One of the topics I’ve touched on many times is the trend to move bits not atoms, whether it is video conferencing or 3D printing – we now have more flexibility in how to receive physical things at a distance.
You may have also seen a video of Markus Kayser creating glass objects using solar energy, 3D printing and sand from the Sahara desert - while in the middle of the desert.
With advances in robotics… these factory robots could be sent on ahead and have the materials there when the astronauts arrive. Definitely much more efficient that lifting it all from the gravity well of Earth.
As these techniques become better understood, can they be applied to business back here as well?
Back in August Andy McAfee had a post titled: Lessons from a Very Mobile Industry where he talked about how much the mobile market changed since 2007. We thought the smartphone market was relatively mature back then and yet a major disruption was possible.
Are there other examples of industries that one entity has lost and then gained their way back to the top (without buying the competition -- I think that was covered in the Innovator’s Dilemma)? Are there any candidates for this type of market disruption in the future? One industry I could easily see being disrupted is digital storage, but I am sure there are more.
It's that relationship between abundance and scarcity that is crucial from my point of view. You can either redefine the market into something where you have abundance or you figure out a way to dig up new resources. In the case of Apple, I think they redefined the marketplace and its expectations to something where they were strongest.
As organizations are moving to an Everything as a Service model, IT organizations may need to keep this kind of thought process in mind as they plan for their future in making their organizations successful. The frog doesn’t realize he is being cooked if the water warms up slowly.
Recently, there has been quite a bit of discussion about the business value of agility and the effect of XaaS techniques. Tools like cloud computing (IaaS) provide a degree of freedom to experiment that organizations haven’t had before. In a way, the value of agility can be like talking about “opportunity costs” in business. What is the value of what you could do vs. what you actually do? That can be a hard concept to get the more concrete oriented business person’s mind to embrace.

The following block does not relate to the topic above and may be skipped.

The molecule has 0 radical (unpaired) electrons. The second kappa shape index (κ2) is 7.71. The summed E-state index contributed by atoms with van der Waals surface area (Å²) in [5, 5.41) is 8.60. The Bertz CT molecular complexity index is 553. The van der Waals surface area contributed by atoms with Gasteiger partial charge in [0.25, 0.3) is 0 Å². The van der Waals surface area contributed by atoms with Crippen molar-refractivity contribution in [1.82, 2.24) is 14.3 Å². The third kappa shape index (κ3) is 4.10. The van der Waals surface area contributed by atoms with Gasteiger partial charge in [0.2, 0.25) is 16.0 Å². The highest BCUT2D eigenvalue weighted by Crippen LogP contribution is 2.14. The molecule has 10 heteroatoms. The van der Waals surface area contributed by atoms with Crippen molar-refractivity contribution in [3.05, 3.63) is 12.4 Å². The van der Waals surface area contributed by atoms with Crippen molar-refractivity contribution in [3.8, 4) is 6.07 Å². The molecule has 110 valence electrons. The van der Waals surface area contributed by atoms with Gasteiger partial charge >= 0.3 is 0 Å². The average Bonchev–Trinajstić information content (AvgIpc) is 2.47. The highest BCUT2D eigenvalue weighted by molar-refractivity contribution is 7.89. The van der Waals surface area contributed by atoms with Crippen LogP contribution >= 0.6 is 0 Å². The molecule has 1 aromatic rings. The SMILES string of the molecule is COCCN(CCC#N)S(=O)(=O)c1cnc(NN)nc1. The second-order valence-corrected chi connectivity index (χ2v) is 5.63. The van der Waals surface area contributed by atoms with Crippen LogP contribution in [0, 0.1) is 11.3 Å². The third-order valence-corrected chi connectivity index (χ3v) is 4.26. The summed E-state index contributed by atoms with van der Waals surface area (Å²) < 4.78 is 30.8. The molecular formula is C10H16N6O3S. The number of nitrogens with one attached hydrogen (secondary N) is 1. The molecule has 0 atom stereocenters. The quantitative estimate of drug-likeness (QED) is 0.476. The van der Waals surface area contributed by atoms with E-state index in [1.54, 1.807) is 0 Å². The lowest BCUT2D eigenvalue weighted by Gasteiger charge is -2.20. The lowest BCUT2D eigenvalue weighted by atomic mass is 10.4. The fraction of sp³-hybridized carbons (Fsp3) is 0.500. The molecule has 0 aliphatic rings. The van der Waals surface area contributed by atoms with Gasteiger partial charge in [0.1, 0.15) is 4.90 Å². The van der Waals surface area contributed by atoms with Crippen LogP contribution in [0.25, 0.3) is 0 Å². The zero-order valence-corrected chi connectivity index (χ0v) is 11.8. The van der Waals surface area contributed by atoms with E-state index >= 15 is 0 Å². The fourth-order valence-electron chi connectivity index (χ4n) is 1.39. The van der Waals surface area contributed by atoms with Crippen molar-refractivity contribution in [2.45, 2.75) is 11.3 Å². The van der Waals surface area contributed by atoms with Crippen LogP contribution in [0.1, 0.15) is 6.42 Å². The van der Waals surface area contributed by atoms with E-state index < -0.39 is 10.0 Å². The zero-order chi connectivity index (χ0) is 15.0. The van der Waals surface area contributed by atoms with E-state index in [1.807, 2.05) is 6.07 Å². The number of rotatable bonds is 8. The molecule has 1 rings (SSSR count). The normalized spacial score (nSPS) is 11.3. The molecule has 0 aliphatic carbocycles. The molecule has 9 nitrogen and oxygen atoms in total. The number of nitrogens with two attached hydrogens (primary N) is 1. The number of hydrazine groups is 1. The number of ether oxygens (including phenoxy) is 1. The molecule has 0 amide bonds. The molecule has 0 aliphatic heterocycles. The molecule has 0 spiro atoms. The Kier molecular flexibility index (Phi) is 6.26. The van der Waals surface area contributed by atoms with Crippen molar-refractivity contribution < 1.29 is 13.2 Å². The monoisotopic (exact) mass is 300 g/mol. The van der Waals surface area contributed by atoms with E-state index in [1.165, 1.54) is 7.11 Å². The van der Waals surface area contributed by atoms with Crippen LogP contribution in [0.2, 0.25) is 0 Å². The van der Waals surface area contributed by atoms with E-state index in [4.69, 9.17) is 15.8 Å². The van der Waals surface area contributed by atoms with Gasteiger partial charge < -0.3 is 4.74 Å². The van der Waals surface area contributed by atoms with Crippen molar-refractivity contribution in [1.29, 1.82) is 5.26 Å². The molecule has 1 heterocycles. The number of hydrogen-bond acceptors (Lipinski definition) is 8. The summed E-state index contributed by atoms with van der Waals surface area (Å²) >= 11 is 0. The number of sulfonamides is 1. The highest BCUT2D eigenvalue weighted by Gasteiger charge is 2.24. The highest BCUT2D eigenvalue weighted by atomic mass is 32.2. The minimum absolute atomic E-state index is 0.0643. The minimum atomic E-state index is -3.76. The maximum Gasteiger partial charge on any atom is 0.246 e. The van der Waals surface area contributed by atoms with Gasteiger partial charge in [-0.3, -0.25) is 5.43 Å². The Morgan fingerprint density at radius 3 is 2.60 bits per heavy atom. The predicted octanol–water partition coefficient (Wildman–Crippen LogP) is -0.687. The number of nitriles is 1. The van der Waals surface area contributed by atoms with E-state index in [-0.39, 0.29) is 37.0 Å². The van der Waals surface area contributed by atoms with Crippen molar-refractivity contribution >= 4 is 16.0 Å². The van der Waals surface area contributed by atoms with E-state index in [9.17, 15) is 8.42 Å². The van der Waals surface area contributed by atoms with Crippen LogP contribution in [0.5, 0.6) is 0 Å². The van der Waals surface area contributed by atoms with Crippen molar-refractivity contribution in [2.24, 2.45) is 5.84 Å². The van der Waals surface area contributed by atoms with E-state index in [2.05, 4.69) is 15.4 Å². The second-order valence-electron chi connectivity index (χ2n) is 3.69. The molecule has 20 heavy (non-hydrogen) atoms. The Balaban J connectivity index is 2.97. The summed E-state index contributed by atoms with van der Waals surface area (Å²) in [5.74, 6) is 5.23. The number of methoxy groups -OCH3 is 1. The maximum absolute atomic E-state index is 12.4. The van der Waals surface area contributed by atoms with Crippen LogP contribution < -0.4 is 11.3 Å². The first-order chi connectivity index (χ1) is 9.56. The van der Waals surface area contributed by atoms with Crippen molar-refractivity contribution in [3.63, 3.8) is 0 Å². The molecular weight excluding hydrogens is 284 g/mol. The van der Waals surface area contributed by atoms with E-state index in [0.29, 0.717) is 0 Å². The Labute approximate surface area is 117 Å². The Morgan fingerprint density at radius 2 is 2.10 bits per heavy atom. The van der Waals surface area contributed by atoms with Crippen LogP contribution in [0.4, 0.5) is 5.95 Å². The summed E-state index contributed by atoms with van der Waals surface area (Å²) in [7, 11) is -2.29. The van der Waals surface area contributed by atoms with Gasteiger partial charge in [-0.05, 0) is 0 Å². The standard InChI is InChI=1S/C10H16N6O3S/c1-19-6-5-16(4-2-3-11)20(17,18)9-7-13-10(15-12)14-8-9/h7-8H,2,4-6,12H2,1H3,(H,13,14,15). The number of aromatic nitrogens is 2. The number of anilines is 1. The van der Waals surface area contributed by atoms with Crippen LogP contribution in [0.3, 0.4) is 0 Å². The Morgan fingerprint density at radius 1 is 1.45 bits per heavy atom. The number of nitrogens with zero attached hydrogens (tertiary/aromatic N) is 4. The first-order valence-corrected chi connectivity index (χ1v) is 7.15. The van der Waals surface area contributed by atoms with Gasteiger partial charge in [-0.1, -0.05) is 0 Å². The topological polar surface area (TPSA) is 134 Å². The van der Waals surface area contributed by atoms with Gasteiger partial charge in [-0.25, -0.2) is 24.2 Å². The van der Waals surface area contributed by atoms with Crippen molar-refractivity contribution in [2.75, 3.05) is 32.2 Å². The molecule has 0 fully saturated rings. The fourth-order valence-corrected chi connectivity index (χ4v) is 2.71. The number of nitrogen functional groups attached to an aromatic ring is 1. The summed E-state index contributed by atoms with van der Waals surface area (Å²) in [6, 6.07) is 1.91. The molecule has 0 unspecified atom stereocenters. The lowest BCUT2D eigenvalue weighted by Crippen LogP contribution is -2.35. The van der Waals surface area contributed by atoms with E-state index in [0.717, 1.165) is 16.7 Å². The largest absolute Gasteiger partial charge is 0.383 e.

Although a great deal of press is given to the concept of TCO and cloud, it may be agility that really impacts the bottom line over the long haul. CIOs that can understand the value of having options will be much more of an asset to their business than those who focus only on the operational issue.
In Texas, the role of a engineer is actually licensed – by law. The testing is now extending to software engineering as well. This means the legal use of terms like “engineer” and “engineered” are protected.
The new NCEES Software Engineering PE exam is ready and will be offered for the first time in April 2013. Everyone practicing software engineering in Texas is encouraged to register for the exam.
There has always been some concern about the cavalier way the term engineer is used – especially in the area of software. In many parts of the world, the boarders for these terms are more clear cut than in others. Having clear definitions should have a wide impact, especially in this world of XaaS and high job turnover.
I mentioned in the post the other day about 5 Actions a CIO Needs Take Action On, that while I was at HP Discover they did a quick, related video recording:
It was one of those “one take” exercises that always gets the adrenalin flowing, so hopefully you’ll find it insightful as well…